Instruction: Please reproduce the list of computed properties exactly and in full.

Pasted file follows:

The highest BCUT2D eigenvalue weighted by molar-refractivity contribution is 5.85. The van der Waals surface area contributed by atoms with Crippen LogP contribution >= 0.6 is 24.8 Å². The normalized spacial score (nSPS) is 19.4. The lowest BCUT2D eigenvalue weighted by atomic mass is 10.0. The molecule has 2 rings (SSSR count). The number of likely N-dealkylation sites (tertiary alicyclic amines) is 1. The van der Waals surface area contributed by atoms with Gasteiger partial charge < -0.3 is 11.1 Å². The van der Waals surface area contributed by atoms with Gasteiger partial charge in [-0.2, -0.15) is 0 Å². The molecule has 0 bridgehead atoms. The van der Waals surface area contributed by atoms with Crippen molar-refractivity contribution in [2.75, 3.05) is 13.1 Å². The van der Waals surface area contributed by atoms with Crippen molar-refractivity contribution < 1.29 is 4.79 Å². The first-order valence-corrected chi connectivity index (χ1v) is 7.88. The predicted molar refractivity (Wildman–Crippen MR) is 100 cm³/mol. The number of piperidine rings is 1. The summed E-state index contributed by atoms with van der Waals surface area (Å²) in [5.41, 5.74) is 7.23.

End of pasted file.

The highest BCUT2D eigenvalue weighted by molar-refractivity contribution is 5.85. The van der Waals surface area contributed by atoms with Crippen LogP contribution >= 0.6 is 24.8 Å². The normalized spacial score (nSPS) is 19.4. The lowest BCUT2D eigenvalue weighted by atomic mass is 10.0. The molecule has 2 rings (SSSR count). The number of likely N-dealkylation sites (tertiary alicyclic amines) is 1. The van der Waals surface area contributed by atoms with Gasteiger partial charge < -0.3 is 11.1 Å². The van der Waals surface area contributed by atoms with Gasteiger partial charge in [-0.2, -0.15) is 0 Å². The molecule has 0 bridgehead atoms. The van der Waals surface area contributed by atoms with Crippen molar-refractivity contribution in [2.75, 3.05) is 13.1 Å². The van der Waals surface area contributed by atoms with Crippen molar-refractivity contribution < 1.29 is 4.79 Å². The first-order valence-corrected chi connectivity index (χ1v) is 7.88. The predicted molar refractivity (Wildman–Crippen MR) is 100 cm³/mol. The number of piperidine rings is 1. The summed E-state index contributed by atoms with van der Waals surface area (Å²) in [5.41, 5.74) is 7.23.